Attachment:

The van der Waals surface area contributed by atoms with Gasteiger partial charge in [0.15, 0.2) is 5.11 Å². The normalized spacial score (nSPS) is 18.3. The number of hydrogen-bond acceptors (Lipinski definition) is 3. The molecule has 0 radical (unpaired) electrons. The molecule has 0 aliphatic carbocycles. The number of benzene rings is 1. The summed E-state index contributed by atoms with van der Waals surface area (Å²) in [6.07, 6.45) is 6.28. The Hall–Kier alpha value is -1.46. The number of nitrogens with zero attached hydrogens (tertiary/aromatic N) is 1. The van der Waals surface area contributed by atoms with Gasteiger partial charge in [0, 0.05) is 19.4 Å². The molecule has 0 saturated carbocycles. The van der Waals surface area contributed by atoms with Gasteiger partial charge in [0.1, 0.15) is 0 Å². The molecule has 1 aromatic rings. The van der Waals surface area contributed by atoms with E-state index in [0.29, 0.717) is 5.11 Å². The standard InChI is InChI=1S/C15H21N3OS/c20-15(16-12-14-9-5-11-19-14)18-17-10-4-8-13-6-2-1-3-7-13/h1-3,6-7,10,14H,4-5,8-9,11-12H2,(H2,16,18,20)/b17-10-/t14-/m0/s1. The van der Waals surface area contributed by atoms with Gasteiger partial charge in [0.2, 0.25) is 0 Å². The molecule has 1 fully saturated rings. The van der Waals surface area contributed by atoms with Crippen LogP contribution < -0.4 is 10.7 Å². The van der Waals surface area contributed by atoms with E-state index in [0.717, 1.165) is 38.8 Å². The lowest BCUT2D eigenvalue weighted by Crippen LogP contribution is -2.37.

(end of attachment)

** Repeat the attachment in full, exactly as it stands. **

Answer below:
The van der Waals surface area contributed by atoms with Gasteiger partial charge in [0.15, 0.2) is 5.11 Å². The normalized spacial score (nSPS) is 18.3. The number of hydrogen-bond acceptors (Lipinski definition) is 3. The molecule has 0 radical (unpaired) electrons. The molecule has 0 aliphatic carbocycles. The number of benzene rings is 1. The summed E-state index contributed by atoms with van der Waals surface area (Å²) in [6.07, 6.45) is 6.28. The Hall–Kier alpha value is -1.46. The number of nitrogens with zero attached hydrogens (tertiary/aromatic N) is 1. The van der Waals surface area contributed by atoms with Gasteiger partial charge in [0, 0.05) is 19.4 Å². The molecule has 0 saturated carbocycles. The van der Waals surface area contributed by atoms with Gasteiger partial charge in [0.1, 0.15) is 0 Å². The molecule has 1 aromatic rings. The van der Waals surface area contributed by atoms with E-state index in [0.29, 0.717) is 5.11 Å². The standard InChI is InChI=1S/C15H21N3OS/c20-15(16-12-14-9-5-11-19-14)18-17-10-4-8-13-6-2-1-3-7-13/h1-3,6-7,10,14H,4-5,8-9,11-12H2,(H2,16,18,20)/b17-10-/t14-/m0/s1. The van der Waals surface area contributed by atoms with Gasteiger partial charge in [0.2, 0.25) is 0 Å². The molecule has 1 fully saturated rings. The van der Waals surface area contributed by atoms with Crippen LogP contribution < -0.4 is 10.7 Å². The van der Waals surface area contributed by atoms with E-state index in [0.717, 1.165) is 38.8 Å². The lowest BCUT2D eigenvalue weighted by Crippen LogP contribution is -2.37.